1. Orlando’s new king of Q is business-man-turned-smoke-master John Rivers, owner of 4Rivers Smokehouse (4rsmokehouse.com). Since the restaurant opened in late 2009, meat lovers have formed a near-continuous line out the door eager to devour meats fresh from the smoker. Rivers defies barbecue tradition by mixing regional styles. The Kansas City-style Burnt End sandwich unites brisket with pulled pork under one bun, and the Texas Destroyer combines brisket that smokes for 18 hours with provolone, jalapeños and onion rings. As one regular says, “As far as barbecue is concerned, this is the place.” Average entrée: $8.
2. Almost every Sunday after the beach, barbecue junkies gather in the parking lot of Blu Smoke Island Grill (blusmokeislandgrill.com) on Siesta Key to turn the pig. Adults quaff cold beers, kids dance and the pork falls off the bone, forming a mound of tender, juicy shavings that are piled onto buns and served with a side of blue-cheese slaw or crispy homemade chips. Banking on a promise from his dad to help him open a restaurant, Matt Diveley created this Sarasota-area newbie after graduating culinary school. The blue-backlit outdoor tables and bar create a beachy vibe. Average entrée: $15.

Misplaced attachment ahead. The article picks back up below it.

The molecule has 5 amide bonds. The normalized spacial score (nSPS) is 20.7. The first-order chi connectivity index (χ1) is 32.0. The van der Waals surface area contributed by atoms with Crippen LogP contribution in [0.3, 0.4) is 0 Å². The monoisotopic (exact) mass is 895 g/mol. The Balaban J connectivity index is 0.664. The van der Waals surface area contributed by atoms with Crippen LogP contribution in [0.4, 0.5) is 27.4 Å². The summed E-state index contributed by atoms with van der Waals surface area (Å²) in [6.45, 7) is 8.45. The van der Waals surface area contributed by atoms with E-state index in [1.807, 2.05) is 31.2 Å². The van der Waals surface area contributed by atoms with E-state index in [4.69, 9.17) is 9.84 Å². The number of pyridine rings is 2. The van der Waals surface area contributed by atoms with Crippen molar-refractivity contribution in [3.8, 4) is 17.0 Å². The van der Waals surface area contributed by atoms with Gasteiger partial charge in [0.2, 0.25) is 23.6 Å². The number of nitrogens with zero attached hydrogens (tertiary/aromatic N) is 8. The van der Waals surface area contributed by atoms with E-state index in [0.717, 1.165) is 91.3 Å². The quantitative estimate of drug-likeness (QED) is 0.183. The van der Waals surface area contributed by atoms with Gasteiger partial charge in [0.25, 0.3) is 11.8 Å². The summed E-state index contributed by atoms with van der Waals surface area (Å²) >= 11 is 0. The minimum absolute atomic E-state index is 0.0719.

3. Chef Jonathan Eismann answers the demand for barbecue in Miami’s Design District with his new Q American Barbeque (qamericanbarbeque.com). Aromas from the pit ignite smoky flavors that are amply delivered—the juicy pulled pork and ribs coated in a dry rub are so flavorful that they barely need sauce. A full bar plus weekend blues bands equals a Memphis honky-tonk vibe, only with a sleek Miami interior. Average entrée: $15.
4. Serving fall-off-the-bone ribs since 1949, Bono’s Pit Bar-B-Q (bonosbarbq.com) has been a local Jacksonville favorite for 61 years. For more than 50 of them, Harvey Green has manned the pit at the original Beach Boulevard location, cutting the slow-cooked meats and chatting up the diners. Fans keep coming back for Bono’s mustard-based barbecue sauce. Average entrée: $8.